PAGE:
As we approach what should be the start of the World Cup, football fans were instead treated to a Nation’s League quadruple header. Qatar’s warm climate means football’s biggest tournament has been put on hold until November, coming at a great time for some teams, and more difficult ones for others. The domestic season will likely take a backseat in its opening months, but in the case of the England national team, it’s a chance for players to earn their stripes after some poor results.
Indeed, since losing the final of Euro 2020 in heart-breaking fashion to Italy, Gareth Southgate’s side have been on the decline. Disjointed and lacking identity, the recent 4-0 loss to Hungary at Molineux was the final nail in the coffin for some fans, who after booing their side off in the West Midlands are calling for change ahead of the trip to Qatar. Two consecutive losses as well as the penalty shootout defeat to the Italians have overshadowed a solid tenure for Southgate, who despite not winning a trophy has come closest since the World Cup in 1966 and built a winning culture with harmony amongst its best players.
Regardless, Southgate is skating on thin ice, and it will be difficult to replicate the form they showed in Russia 2018, where an extra-time goal meant they lost 2-1 to Croatia in the semi-finals. Since then, England have struggled to find a system that has suited them, with the spine of that team ageing and new faces coming in. They may have cruised through qualifying for Qatar but have struggled in the Nations League, failing to live up to their status as one of the favourites on the Betdaq betting exchange.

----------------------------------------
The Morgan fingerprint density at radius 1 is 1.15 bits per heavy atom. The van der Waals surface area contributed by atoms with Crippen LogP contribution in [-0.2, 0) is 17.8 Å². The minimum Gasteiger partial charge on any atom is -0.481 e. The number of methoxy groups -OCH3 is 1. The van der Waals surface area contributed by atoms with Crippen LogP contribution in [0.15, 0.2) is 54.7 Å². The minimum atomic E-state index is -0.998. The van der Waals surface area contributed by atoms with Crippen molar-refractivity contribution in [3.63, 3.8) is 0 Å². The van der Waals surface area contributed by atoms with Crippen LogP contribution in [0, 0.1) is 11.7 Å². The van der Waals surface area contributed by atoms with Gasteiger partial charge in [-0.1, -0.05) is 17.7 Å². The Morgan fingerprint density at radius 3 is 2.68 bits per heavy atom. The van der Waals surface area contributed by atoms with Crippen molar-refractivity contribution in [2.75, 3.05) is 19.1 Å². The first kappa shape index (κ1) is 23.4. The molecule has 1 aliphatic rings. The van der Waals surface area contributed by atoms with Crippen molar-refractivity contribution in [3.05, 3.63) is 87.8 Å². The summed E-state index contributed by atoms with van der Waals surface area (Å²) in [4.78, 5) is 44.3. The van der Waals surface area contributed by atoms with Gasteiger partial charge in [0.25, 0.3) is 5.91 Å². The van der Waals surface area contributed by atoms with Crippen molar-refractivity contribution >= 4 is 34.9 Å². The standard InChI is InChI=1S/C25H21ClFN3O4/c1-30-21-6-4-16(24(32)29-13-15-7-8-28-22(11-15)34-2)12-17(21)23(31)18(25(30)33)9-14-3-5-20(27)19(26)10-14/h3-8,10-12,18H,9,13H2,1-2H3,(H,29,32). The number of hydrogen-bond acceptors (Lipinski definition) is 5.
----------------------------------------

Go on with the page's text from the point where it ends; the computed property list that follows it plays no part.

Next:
Southgate has insisted he won’t overstay his welcome and with such short notice before the tournament it’s unlikely a replacement will come in. However, many have touted Graham Potter for the job, with the Brighton manager the number one candidate if Southgate walks — something he hinted at before.
“I’ve got to manage in the way I see fit. I won’t outstay my welcome but I think I can do a good job for the team, and I think we’ve done a good job for the team.” He added: “I think we’ll continue to improve the team, which we have done over a consistent period of time, and we’re also developing young players that will leave England in a good place for a long period to come.”
Potter has demonstrated how tactically astute he can be by guiding Brighton to safety with relative ease on more than one occasion. The Seagulls play an attractive brand of football and Potter’s man-management appears to be second to none, with the Englishman a popular figure on the south coast with former internationals like Adam Lallana and Danny Welbeck.
While Potter is often praised for his recruitment at Brighton, especially working on a tighter budget than most others in the league, he will have a pool of much more talented players to choose from at St. George’s Park, with a plethora of attacking talent as versatile as they are exuberant.
Indeed, the challenge will be finding a system that suits the likes of Bukayo Saka, Mason Mount and Jadon Sancho, while integrating them with more experienced internationals like Harry Kane and Jordan Henderson. Then there is finding a way to plug the holes in defence, with John Stones and Harry Maguire’s partnership proving harder to justify with each high-profile error, especially when you consider Joe Gomez and Fikayo Tomori are waiting in the ranks.
Southgate’s days appears to be numbered, and it will be interesting to see if Potter is the man to take the Three Lions forward, especially given his reluctance to commit to a future at Brighton so far. We may have to wait until the end of the year to see if either of them can really make football come home.